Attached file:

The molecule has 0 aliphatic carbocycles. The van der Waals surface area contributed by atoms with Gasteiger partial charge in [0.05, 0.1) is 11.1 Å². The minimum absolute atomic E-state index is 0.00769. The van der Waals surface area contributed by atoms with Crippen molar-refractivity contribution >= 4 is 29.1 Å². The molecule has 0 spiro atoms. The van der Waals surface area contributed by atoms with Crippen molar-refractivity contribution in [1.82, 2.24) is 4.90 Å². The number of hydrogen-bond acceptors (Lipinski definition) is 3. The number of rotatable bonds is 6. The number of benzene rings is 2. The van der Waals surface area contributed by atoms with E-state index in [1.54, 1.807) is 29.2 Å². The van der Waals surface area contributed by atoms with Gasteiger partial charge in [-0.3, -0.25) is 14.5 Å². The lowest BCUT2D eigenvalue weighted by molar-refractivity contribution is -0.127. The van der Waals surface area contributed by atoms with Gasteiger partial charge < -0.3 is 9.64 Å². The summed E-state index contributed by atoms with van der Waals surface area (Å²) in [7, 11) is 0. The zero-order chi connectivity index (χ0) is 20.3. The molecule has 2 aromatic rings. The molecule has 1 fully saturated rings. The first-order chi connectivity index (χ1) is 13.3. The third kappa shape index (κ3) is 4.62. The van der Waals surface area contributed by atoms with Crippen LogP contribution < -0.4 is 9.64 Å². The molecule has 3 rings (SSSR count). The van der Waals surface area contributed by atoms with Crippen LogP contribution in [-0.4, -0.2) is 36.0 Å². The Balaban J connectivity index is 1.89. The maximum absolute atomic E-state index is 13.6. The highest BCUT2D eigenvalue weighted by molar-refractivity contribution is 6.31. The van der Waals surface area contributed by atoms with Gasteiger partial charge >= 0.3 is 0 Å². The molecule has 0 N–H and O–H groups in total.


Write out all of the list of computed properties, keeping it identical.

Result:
The molecule has 0 aliphatic carbocycles. The van der Waals surface area contributed by atoms with Gasteiger partial charge in [0.05, 0.1) is 11.1 Å². The minimum absolute atomic E-state index is 0.00769. The van der Waals surface area contributed by atoms with Crippen molar-refractivity contribution >= 4 is 29.1 Å². The molecule has 0 spiro atoms. The van der Waals surface area contributed by atoms with Crippen molar-refractivity contribution in [1.82, 2.24) is 4.90 Å². The number of hydrogen-bond acceptors (Lipinski definition) is 3. The number of rotatable bonds is 6. The number of benzene rings is 2. The van der Waals surface area contributed by atoms with E-state index in [1.54, 1.807) is 29.2 Å². The van der Waals surface area contributed by atoms with Gasteiger partial charge in [-0.3, -0.25) is 14.5 Å². The lowest BCUT2D eigenvalue weighted by molar-refractivity contribution is -0.127. The van der Waals surface area contributed by atoms with Gasteiger partial charge < -0.3 is 9.64 Å². The summed E-state index contributed by atoms with van der Waals surface area (Å²) in [7, 11) is 0. The zero-order chi connectivity index (χ0) is 20.3. The molecule has 2 aromatic rings. The molecule has 1 fully saturated rings. The first-order chi connectivity index (χ1) is 13.3. The third kappa shape index (κ3) is 4.62. The van der Waals surface area contributed by atoms with Crippen LogP contribution < -0.4 is 9.64 Å². The molecule has 3 rings (SSSR count). The van der Waals surface area contributed by atoms with Crippen LogP contribution in [-0.4, -0.2) is 36.0 Å². The Balaban J connectivity index is 1.89. The maximum absolute atomic E-state index is 13.6. The highest BCUT2D eigenvalue weighted by molar-refractivity contribution is 6.31. The van der Waals surface area contributed by atoms with Gasteiger partial charge >= 0.3 is 0 Å². The molecule has 0 N–H and O–H groups in total.